A Washington Post story for tomorrow (Sunday, 14 August) demonstrates spectacular ignorance of American post-war histories, with a dollop of political bias added.
Here is the entire lead paragraph of “Sayonara to Japanese Pacifism?” by Ayako Doi and Kim Willenson:
“In 2002, as the Bush administration prepared to invade Iraq, Washington policymakers reassuringly insisted that once combat was over, they would repeat America's post-World War II occupation success story -- the reformation of Japan. The flaws in that design, though, were twofold: Not only did Iraq turn out to be a very different sort of country, but these days, the success of the postwar remaking of Japan itself seems to be partly unraveling.”
The writers cite no names of policymakers who compared Iraq to Japan. As I and other writers based in history have noted, the proper comparison was to Germany, not Japan. In Japan the Americans made the wise choice not to depose the Emperor. The Emperor, in turn, urged his people to accept and cooperate with the Americans. As a result, there were almost no incidents against General MacArthur’s occupation and reformation of Japan.
On the other hand, in Germany the Nazis created the werewolves to continue the fighting after Germany surrendered and the war officially ended. The werewolves conducted assassinations, sabotage, and attacks on occupying American, French and British troops for two years after the surrender, in May, 1945.
Capable reporters, meaning those with a reasonable education in American history including WW II, would have known the difference between post-war Japan and Germany. Those who don’t, including these two writers, should order on the Internet and read the definitive history of post-war Germany, “The US Army in the Occupation of Germany, 1944-1946,” by Dr. Earl F. Ziemke, now in its fifth edition.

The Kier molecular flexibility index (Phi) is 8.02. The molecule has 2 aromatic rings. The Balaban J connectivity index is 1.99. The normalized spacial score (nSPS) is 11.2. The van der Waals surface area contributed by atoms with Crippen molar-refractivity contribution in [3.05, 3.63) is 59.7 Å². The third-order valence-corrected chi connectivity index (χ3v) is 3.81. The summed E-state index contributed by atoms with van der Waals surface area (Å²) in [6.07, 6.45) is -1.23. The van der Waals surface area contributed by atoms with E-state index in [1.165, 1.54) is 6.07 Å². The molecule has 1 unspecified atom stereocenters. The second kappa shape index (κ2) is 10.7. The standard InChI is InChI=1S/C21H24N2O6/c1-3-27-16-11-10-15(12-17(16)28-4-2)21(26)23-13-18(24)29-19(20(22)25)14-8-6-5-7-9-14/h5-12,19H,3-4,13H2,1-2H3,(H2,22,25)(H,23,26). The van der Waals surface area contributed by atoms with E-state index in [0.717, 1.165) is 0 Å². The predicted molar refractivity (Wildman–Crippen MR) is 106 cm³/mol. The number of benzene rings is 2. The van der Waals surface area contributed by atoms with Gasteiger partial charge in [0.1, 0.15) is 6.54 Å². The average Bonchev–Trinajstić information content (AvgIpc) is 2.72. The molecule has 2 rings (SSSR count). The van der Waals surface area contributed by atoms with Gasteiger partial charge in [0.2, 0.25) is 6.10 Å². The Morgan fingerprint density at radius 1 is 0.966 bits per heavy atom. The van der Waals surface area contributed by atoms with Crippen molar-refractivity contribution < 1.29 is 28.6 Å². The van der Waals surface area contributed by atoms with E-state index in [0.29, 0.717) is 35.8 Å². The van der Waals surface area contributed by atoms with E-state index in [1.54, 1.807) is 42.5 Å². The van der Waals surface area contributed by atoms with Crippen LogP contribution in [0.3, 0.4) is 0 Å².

Why did these reporters write this lead paragraph? The article is about Japan reconsidering its pacifism, enshrined in its MacArthur-installed constitution. With a hostile North Korea apparently possessing nuclear weapons, and having already fired a ballistic missile across Japan, such reconsideration makes sense. But the reporters here wanted to take a gratuitous slap at the Bush Administration, so they installed two errors in the lead.
The first was the false comparison of Japan to Iraq. The second was the assumption that Japan’s reconsideration of its military posture in the 21st century somehow indicates a failure of an American occupation that ended in 1948. Did these reporters, and their editors, think that none of their readers would be reasonably educated in post-WW II history?John_Armor@aya.yale.edu